The Saltpond Offshore Producing Company is to sink two new wells at a cost of 500 million dollars to increase production from the current 600 barrels to 2000 a day.
Currently, only one of the company’s two wells is producing at full capacity with the other working at half its capacity due to technical problems.
Mr. Emmanuel Ebo Sam, General Manager of the company, announced this at the Abange Festival of the chiefs and people of the Nyimfa Division of the Nkusukum Traditional Area at Saltpond, Lower Town.
Mr. Sam pointed out that the Saltpond rig had placed Ghana on the map of oil producing countries for a long time and asserted that the current oil find in parts of the Western Region was the result of the activities of the rig, since oil explorers knew that the commodity did not exist in isolation.
He said the company was in touch with some investors in America to invest in trapping gas which was going to waste in spite of the demand for additional power generation for the country.
The General Manager said the company had decided to award scholarships to about 15 students from Saltpond, Ankaful and Abandze who obtained between aggregates 6 and 10 in the Basic Education Certificate Examination (BECE).
He said the company would also assist some students to pursue Petro-Chemical Engineering at the Kwame Nkrumah University of Science and Technology to boost the petroleum industry.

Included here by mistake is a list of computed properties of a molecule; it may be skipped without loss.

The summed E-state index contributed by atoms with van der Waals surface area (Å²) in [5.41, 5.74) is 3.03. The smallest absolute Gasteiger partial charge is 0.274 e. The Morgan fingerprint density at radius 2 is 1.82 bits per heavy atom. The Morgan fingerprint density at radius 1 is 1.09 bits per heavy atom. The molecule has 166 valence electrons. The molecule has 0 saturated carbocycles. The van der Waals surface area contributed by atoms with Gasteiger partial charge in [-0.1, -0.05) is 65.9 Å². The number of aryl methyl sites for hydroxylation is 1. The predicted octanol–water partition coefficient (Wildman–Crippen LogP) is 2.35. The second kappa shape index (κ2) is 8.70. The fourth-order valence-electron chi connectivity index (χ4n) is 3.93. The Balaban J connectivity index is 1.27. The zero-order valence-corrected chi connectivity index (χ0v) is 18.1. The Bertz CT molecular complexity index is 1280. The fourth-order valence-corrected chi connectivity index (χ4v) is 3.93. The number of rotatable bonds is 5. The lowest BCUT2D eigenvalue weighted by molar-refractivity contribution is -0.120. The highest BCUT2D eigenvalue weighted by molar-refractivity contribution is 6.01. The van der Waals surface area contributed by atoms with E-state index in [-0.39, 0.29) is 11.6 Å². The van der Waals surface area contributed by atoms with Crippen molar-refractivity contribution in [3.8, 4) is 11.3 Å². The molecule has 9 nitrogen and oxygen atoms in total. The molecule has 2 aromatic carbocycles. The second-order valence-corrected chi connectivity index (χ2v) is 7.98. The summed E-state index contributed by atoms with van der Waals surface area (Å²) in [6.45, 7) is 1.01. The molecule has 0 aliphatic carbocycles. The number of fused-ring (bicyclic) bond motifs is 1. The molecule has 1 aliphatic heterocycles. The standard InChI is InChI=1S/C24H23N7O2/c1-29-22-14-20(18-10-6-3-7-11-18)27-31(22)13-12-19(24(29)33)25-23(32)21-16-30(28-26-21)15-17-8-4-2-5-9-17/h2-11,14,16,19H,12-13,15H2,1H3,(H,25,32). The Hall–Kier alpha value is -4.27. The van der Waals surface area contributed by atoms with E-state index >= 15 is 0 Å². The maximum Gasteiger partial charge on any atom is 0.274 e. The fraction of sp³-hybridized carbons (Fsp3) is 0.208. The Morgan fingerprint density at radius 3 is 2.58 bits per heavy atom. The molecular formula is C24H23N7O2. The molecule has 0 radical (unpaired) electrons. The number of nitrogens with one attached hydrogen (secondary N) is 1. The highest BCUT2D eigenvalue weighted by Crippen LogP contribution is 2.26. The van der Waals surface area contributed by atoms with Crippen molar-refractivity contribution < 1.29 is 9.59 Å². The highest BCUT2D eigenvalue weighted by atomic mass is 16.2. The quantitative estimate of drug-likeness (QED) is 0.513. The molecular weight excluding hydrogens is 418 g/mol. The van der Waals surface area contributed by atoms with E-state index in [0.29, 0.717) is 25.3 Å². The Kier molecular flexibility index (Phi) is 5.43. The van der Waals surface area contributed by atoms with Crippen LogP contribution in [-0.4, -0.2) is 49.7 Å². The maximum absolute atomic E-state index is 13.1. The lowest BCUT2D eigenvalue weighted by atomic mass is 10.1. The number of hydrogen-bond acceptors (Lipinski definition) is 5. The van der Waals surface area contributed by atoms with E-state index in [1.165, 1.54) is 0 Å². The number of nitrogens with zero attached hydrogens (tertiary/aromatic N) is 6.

He stressed that the scholarship was the company’s social responsibility meant strictly for the people from the locality who pursue their education in the area.
Mr. Sam debunked allegations that the company had been dodging the payment of royalties.
He explained that since the company took over the management of the rig about seven years ago, it had been paying royalties to the Ghana National Petroleum Corporation (GNPC) and that it was the duty of the chiefs of the area to approach GNPC for their share.
Mr. Sam, who took over as the General Manager about seven months ago, said the company would hold regular interactions with the people for them to know how the asset was faring.
Nana Baah VII, Chief of Saltpond, Lower Town and Nyimfahene of the Nkusukum Traditional Area, was grateful to the manager for educating them about the company.
He said, “since we have been kept in the dark for a long time, we thought the rig was dead.”
Nana Baah urged chiefs in the area to enact bye-laws to enforce children’s education to enable them to benefit from the scholarship scheme.
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